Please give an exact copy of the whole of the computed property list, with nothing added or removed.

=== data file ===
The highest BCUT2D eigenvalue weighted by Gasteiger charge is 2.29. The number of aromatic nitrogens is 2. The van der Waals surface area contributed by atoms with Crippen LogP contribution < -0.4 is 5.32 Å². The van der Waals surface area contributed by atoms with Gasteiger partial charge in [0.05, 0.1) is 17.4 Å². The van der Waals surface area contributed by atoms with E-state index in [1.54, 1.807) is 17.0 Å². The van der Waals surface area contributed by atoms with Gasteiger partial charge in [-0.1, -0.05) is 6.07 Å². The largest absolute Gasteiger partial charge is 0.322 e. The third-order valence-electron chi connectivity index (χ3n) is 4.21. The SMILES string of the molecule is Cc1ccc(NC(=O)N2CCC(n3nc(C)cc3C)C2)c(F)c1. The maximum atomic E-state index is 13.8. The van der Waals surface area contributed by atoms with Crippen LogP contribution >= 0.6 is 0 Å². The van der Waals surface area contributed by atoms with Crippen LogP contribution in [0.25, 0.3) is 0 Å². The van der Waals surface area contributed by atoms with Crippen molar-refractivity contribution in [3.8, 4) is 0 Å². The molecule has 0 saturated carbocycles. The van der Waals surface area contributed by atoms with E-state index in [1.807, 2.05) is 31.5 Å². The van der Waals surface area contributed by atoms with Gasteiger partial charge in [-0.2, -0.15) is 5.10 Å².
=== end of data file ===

The highest BCUT2D eigenvalue weighted by Gasteiger charge is 2.29. The number of aromatic nitrogens is 2. The van der Waals surface area contributed by atoms with Crippen LogP contribution < -0.4 is 5.32 Å². The van der Waals surface area contributed by atoms with Gasteiger partial charge in [0.05, 0.1) is 17.4 Å². The van der Waals surface area contributed by atoms with E-state index in [1.54, 1.807) is 17.0 Å². The van der Waals surface area contributed by atoms with Gasteiger partial charge in [-0.1, -0.05) is 6.07 Å². The largest absolute Gasteiger partial charge is 0.322 e. The third-order valence-electron chi connectivity index (χ3n) is 4.21. The SMILES string of the molecule is Cc1ccc(NC(=O)N2CCC(n3nc(C)cc3C)C2)c(F)c1. The maximum atomic E-state index is 13.8. The van der Waals surface area contributed by atoms with Crippen LogP contribution >= 0.6 is 0 Å². The van der Waals surface area contributed by atoms with Crippen LogP contribution in [0.25, 0.3) is 0 Å². The van der Waals surface area contributed by atoms with Crippen molar-refractivity contribution in [3.8, 4) is 0 Å². The molecule has 0 saturated carbocycles. The van der Waals surface area contributed by atoms with E-state index in [1.807, 2.05) is 31.5 Å². The van der Waals surface area contributed by atoms with Gasteiger partial charge in [-0.2, -0.15) is 5.10 Å².